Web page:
Simon: Yes, like I said, when I went to Senegal in ’91 and I walked around Dakar I heard on African radio; there was salsa, there was funk, there was hip-hop, there was a huge amount of latino music there was, bhangra and bollywood, which of corse was huge there. So West Africa was just as much a melting pot. In Baba Mals band there were five languages, so the idea that multiculturalism was invented in the West is not true, there is just a much multiculturalism in Africa I mean reggae… 

 

N’Fale: Latino, the jazz and the pop, the blues all the blues, the pentatonic. In my country there are many natural players, my Uncle is the director of the National Ensemble Traditionál, all these differences come to this National band to build an Orchestral Ensemble, and me I educate in this family, and I discover many different cultures. Polyphonic singing, such as the singing. I am a teacher in Belgium of singing polyphonic, and I do some singing workshops in WOMAD, I use that and I catch some singers too. I am now also in Guinea musical director to coach some people, but this experience Africa gave me many possibilities to hear more different. 

Because I learn in the traditional musical family, I have no choice in my musical education, but when I go I go to a different cultures to study, and to mix again the music. The big musicians always like the musician from African.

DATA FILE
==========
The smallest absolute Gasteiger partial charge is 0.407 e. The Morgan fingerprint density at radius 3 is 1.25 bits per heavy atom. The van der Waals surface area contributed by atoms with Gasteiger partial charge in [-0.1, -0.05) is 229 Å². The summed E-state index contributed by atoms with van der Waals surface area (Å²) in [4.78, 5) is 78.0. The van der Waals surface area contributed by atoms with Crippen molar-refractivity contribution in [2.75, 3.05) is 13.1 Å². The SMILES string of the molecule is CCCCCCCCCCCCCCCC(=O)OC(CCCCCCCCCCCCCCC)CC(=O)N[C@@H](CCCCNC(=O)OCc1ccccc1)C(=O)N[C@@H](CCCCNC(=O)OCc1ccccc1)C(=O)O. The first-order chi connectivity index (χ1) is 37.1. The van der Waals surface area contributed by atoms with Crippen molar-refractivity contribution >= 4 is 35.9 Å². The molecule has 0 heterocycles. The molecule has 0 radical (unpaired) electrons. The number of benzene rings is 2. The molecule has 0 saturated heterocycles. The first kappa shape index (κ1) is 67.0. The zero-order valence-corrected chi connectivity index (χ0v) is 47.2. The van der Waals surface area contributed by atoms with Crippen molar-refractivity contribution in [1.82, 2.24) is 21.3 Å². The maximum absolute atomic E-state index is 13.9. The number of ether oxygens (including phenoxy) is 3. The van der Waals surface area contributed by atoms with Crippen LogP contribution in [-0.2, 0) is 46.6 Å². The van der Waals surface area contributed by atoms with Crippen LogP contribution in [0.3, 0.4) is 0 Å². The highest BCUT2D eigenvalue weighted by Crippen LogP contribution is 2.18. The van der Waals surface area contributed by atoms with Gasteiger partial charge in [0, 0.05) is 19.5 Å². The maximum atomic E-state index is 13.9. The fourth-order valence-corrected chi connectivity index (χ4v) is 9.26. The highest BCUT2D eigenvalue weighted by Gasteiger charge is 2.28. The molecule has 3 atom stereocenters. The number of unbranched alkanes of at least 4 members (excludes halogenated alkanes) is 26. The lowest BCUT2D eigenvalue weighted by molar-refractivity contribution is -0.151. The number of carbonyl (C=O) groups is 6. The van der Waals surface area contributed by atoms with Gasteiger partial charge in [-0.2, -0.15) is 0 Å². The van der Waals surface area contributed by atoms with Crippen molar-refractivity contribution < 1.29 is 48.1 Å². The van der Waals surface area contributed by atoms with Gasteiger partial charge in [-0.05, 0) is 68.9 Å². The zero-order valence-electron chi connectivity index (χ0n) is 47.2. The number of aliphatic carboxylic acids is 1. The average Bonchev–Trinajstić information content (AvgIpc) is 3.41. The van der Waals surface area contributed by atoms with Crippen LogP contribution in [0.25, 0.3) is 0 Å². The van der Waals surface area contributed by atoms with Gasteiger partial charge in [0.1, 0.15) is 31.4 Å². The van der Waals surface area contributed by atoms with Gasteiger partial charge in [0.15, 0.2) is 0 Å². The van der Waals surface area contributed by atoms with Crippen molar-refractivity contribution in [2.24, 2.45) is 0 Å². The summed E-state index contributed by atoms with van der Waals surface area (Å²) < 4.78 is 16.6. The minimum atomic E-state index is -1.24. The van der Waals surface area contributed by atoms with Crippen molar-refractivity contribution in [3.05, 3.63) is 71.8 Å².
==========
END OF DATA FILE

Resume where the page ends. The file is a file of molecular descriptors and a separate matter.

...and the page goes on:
SD: So it’s safe to say you are all constantly learning… 

 

*ooh yess** 

 

N’fale: Yes I think we are always sharing, I have worked with for example Lady Smith Black Mambazo, and many others. All these experiences gave me endless possibilities. With Africa being a very nice experience for the world music; to be honest the term world music… I don’t think if I perceive very much that… because they choose the jazz out, and the French music out, the pop and rock … and the rest… what do we have to do with this? Ok same bag; world music. 

 

SD: I completely agree, it can be said that it would only seem to be world music from people in the western hemisphere, as it’s only our genres excluded. 

 

Nfale: In Africa they sing in R&B and they come and sing very nice, but if they hear them they say ok, world music, because he’s from Africa. But then there is jazz music in Africa, the base of jazz, and the blues is from Africa as is the pentatonic, but they call them ‘world music’.